A Dish Best Served with Pinto Beans and Muffins

One aspect of Norse mythology that makes it fascinating but also frustrating is the paucity of authentic sources we have on it. There are some parts of it that we mostly only know from Snorri Sturluson, a Christian who thought the gods were actually just human warriors descended from the Trojans. In both his work and a few others that survive, there are several gods who seem to exist only to do one particular thing. There’s no way to tell at this point whether this extreme specialization was a hallmark of Norse mythology, or there were other myths and rituals involving them that no longer exist. There are, for instance, apparently two different gods of revenge, both sons of Odin. The better-known one, Vidar, is Odin’s child with an attractive giantess called Grid or Gridr, whose name means “greed.”

Vidar’s own name appears to mean “far-ruling,” and he lives in the land of Vidi, meaning “wide.” He is said to be silent, and his main role in the myths is to kill Fenrir in revenge for the wolf’s slaughter of Odin. Whether this has happened yet depends on which account of Ragnarok you read. It’s been speculated that his silence might be a vow he’s taken during his quest for vengeance, but I’m not sure this makes much sense, as Odin’s death and Vidar’s avenging him don’t happen until Ragnarok. Maybe he’s getting a head start on things, or the Aesir don’t experience time in as linear a fashion as we do. He’s the second strongest of the Aesir after Thor, and wields a rather unusual weapon: a shoe. Hey, it worked in Super Mario Bros. 3.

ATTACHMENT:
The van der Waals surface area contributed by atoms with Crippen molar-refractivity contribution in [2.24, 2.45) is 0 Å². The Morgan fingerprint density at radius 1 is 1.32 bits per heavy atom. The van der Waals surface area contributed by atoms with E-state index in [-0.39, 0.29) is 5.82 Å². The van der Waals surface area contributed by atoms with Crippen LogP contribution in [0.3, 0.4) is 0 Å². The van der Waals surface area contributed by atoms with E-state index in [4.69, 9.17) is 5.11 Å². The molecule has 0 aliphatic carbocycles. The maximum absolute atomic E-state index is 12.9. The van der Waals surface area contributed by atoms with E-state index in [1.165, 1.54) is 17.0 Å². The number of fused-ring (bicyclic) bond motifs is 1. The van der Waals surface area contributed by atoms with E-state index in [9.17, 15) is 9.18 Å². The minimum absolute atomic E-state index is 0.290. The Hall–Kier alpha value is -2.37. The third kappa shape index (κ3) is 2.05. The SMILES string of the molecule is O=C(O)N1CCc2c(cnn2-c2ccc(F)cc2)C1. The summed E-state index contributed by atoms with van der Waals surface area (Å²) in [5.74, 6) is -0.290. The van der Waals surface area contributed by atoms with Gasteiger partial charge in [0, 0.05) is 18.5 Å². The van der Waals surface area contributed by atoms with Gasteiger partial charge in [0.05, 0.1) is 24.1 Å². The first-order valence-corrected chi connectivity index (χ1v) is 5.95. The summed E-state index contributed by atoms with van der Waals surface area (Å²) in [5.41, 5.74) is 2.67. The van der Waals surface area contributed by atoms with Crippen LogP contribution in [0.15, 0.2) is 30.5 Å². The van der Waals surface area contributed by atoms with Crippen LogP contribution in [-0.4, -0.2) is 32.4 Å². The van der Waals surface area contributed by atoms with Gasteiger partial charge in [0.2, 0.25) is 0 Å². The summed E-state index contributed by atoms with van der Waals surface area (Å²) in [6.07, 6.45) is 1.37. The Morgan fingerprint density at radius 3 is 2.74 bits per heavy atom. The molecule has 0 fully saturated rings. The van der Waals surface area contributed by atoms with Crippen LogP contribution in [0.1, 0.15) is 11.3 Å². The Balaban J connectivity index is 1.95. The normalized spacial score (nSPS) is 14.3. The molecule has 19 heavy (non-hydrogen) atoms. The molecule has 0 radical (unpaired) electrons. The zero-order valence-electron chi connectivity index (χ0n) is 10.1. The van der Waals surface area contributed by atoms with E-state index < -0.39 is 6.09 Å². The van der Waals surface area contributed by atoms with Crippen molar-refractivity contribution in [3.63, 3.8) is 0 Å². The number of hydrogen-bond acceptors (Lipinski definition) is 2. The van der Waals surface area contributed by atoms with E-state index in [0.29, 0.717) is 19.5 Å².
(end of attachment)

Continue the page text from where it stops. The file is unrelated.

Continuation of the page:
Vidar is constantly reinforcing this super-strong shoe with discarded leather from other shoes.

Since it’s much more common these days to buy new shoes instead of having them repaired, I have to wonder if the god has been suffering from a dearth of material as of late. This shoe will aid him in killing Fenrir, which he’ll achieve by holding down the wolf’s lower jaw with his foot and then lifting the upper jaw to tear him apart.

Vidar and his shoe show up towards the end of Rick Riordan’s The Hammer of Thor.

The other revenge god, Vali, is even more specialized. After Hodur accidentally killed his half-brother Baldur, Odin magically seduced the giantess Rindr in order to father a son who would kill Hodur. This even though Hodur was blind, didn’t realize he could hurt Baldur, and was tricked by Loki. I guess Odin needed a new son to do this so he wouldn’t have any prior attachment to Hodur. Apparently Vali grew to adulthood in one day, and then commenced with the assassination. Then he became a serial killer, because murder was the only life he knew. No, the myths don’t specify that, but I have to suspect someone for whom killing a guy was his only life experience and, at least according to his father, his sole purpose in life, would be pretty messed up. Regardless, he and Vidar are both supposed to survive Ragnarok, so I guess in the world to come we’ll have plenty of godly assassins. Loki also has a son named Vali, so I guess the All-Father isn’t always that original with his names.

This entry was posted in Authors, Magnus Chase, Mythology, Norse, Rick Riordan and tagged , , , , , , , , , , , , , , , , , . Bookmark the permalink.

1 Response to A Dish Best Served with Pinto Beans and Muffins

  1. Pingback: Nibbles of Nibelungs | VoVatia

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